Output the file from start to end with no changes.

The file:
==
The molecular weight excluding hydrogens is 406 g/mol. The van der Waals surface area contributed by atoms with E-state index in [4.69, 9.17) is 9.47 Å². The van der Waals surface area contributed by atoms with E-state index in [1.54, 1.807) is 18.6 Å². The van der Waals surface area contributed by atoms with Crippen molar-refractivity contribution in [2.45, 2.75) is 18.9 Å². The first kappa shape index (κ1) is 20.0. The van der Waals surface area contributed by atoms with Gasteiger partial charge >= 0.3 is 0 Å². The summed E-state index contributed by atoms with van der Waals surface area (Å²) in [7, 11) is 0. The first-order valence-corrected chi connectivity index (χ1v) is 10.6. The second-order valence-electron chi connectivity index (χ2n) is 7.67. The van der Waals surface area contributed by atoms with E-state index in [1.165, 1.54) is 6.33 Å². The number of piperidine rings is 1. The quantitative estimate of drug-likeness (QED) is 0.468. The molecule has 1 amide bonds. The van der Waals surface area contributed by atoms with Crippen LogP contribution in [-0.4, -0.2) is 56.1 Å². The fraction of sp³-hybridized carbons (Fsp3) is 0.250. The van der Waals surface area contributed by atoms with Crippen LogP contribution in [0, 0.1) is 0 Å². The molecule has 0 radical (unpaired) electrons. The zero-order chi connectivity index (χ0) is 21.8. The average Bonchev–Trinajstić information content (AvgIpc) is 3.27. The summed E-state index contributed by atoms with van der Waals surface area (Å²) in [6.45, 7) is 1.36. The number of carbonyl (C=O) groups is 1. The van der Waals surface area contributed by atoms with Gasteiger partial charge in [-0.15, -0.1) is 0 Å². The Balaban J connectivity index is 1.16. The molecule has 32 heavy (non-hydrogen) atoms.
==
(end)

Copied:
The molecular weight excluding hydrogens is 406 g/mol. The van der Waals surface area contributed by atoms with E-state index in [4.69, 9.17) is 9.47 Å². The van der Waals surface area contributed by atoms with E-state index in [1.54, 1.807) is 18.6 Å². The van der Waals surface area contributed by atoms with Crippen molar-refractivity contribution in [2.45, 2.75) is 18.9 Å². The first kappa shape index (κ1) is 20.0. The van der Waals surface area contributed by atoms with Gasteiger partial charge >= 0.3 is 0 Å². The summed E-state index contributed by atoms with van der Waals surface area (Å²) in [7, 11) is 0. The first-order valence-corrected chi connectivity index (χ1v) is 10.6. The second-order valence-electron chi connectivity index (χ2n) is 7.67. The van der Waals surface area contributed by atoms with E-state index in [1.165, 1.54) is 6.33 Å². The number of piperidine rings is 1. The quantitative estimate of drug-likeness (QED) is 0.468. The molecule has 1 amide bonds. The van der Waals surface area contributed by atoms with Crippen LogP contribution in [-0.4, -0.2) is 56.1 Å². The fraction of sp³-hybridized carbons (Fsp3) is 0.250. The van der Waals surface area contributed by atoms with Crippen LogP contribution in [0, 0.1) is 0 Å². The molecule has 0 radical (unpaired) electrons. The zero-order chi connectivity index (χ0) is 21.8. The average Bonchev–Trinajstić information content (AvgIpc) is 3.27. The summed E-state index contributed by atoms with van der Waals surface area (Å²) in [6.45, 7) is 1.36. The number of carbonyl (C=O) groups is 1. The van der Waals surface area contributed by atoms with Gasteiger partial charge in [-0.15, -0.1) is 0 Å². The Balaban J connectivity index is 1.16. The molecule has 32 heavy (non-hydrogen) atoms.